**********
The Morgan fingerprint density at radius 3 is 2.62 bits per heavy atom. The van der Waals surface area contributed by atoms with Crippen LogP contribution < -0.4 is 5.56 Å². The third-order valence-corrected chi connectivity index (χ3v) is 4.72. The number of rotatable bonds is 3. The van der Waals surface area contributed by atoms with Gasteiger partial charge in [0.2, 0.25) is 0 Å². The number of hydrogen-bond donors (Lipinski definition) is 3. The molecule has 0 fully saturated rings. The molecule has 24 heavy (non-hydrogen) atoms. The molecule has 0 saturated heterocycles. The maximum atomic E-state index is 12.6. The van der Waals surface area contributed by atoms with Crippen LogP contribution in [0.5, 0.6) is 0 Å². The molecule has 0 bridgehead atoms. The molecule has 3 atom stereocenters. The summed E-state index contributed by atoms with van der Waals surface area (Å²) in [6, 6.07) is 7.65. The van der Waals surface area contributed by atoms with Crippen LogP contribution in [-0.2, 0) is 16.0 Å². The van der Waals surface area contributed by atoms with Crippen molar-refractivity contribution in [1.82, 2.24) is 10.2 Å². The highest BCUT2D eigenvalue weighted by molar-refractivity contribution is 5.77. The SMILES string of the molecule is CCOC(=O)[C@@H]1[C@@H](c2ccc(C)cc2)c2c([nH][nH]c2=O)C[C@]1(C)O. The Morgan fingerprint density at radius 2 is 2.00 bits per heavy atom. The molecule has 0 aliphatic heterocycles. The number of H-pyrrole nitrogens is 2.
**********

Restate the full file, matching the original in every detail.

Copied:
The Morgan fingerprint density at radius 3 is 2.62 bits per heavy atom. The van der Waals surface area contributed by atoms with Crippen LogP contribution < -0.4 is 5.56 Å². The third-order valence-corrected chi connectivity index (χ3v) is 4.72. The number of rotatable bonds is 3. The van der Waals surface area contributed by atoms with Gasteiger partial charge in [0.2, 0.25) is 0 Å². The number of hydrogen-bond donors (Lipinski definition) is 3. The molecule has 0 fully saturated rings. The molecule has 24 heavy (non-hydrogen) atoms. The molecule has 0 saturated heterocycles. The maximum atomic E-state index is 12.6. The van der Waals surface area contributed by atoms with Crippen LogP contribution in [0.5, 0.6) is 0 Å². The molecule has 0 bridgehead atoms. The molecule has 3 atom stereocenters. The summed E-state index contributed by atoms with van der Waals surface area (Å²) in [6, 6.07) is 7.65. The van der Waals surface area contributed by atoms with Crippen LogP contribution in [-0.2, 0) is 16.0 Å². The van der Waals surface area contributed by atoms with Crippen molar-refractivity contribution in [1.82, 2.24) is 10.2 Å². The highest BCUT2D eigenvalue weighted by molar-refractivity contribution is 5.77. The SMILES string of the molecule is CCOC(=O)[C@@H]1[C@@H](c2ccc(C)cc2)c2c([nH][nH]c2=O)C[C@]1(C)O. The Morgan fingerprint density at radius 2 is 2.00 bits per heavy atom. The molecule has 0 aliphatic heterocycles. The number of H-pyrrole nitrogens is 2.